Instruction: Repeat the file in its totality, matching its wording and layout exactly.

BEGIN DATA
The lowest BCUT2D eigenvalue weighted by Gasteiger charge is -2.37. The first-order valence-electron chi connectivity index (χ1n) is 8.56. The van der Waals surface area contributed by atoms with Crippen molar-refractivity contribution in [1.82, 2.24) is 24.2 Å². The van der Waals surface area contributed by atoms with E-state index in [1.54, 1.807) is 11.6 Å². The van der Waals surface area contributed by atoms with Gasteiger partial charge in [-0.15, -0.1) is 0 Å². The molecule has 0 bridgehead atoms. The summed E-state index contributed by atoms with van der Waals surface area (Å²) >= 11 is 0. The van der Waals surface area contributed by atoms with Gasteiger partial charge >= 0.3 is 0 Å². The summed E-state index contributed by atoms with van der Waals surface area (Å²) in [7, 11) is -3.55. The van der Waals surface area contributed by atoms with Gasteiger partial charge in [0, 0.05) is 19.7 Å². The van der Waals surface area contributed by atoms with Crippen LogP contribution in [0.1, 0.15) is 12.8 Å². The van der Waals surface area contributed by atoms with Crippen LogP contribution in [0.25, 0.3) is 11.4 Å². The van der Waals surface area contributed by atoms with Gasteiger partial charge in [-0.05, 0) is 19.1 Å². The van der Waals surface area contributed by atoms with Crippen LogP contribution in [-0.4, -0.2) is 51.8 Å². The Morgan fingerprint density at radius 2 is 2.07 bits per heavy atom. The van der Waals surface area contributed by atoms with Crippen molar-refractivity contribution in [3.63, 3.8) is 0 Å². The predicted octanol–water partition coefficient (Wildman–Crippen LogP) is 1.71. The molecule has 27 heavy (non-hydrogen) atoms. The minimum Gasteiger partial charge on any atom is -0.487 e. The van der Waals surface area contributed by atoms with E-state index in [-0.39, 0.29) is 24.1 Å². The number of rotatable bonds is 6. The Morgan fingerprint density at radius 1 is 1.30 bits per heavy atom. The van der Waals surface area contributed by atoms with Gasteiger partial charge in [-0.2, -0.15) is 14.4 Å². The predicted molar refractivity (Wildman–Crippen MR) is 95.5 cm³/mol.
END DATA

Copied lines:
The lowest BCUT2D eigenvalue weighted by Gasteiger charge is -2.37. The first-order valence-electron chi connectivity index (χ1n) is 8.56. The van der Waals surface area contributed by atoms with Crippen molar-refractivity contribution in [1.82, 2.24) is 24.2 Å². The van der Waals surface area contributed by atoms with E-state index in [1.54, 1.807) is 11.6 Å². The van der Waals surface area contributed by atoms with Gasteiger partial charge in [-0.15, -0.1) is 0 Å². The molecule has 0 bridgehead atoms. The summed E-state index contributed by atoms with van der Waals surface area (Å²) >= 11 is 0. The van der Waals surface area contributed by atoms with Gasteiger partial charge >= 0.3 is 0 Å². The summed E-state index contributed by atoms with van der Waals surface area (Å²) in [7, 11) is -3.55. The van der Waals surface area contributed by atoms with Gasteiger partial charge in [0, 0.05) is 19.7 Å². The van der Waals surface area contributed by atoms with Crippen LogP contribution in [0.1, 0.15) is 12.8 Å². The van der Waals surface area contributed by atoms with Crippen LogP contribution in [0.25, 0.3) is 11.4 Å². The van der Waals surface area contributed by atoms with Gasteiger partial charge in [-0.05, 0) is 19.1 Å². The van der Waals surface area contributed by atoms with Crippen LogP contribution in [-0.4, -0.2) is 51.8 Å². The Morgan fingerprint density at radius 2 is 2.07 bits per heavy atom. The van der Waals surface area contributed by atoms with Crippen molar-refractivity contribution in [3.63, 3.8) is 0 Å². The predicted octanol–water partition coefficient (Wildman–Crippen LogP) is 1.71. The molecule has 27 heavy (non-hydrogen) atoms. The minimum Gasteiger partial charge on any atom is -0.487 e. The van der Waals surface area contributed by atoms with E-state index in [-0.39, 0.29) is 24.1 Å². The number of rotatable bonds is 6. The Morgan fingerprint density at radius 1 is 1.30 bits per heavy atom. The van der Waals surface area contributed by atoms with Gasteiger partial charge in [-0.2, -0.15) is 14.4 Å². The predicted molar refractivity (Wildman–Crippen MR) is 95.5 cm³/mol.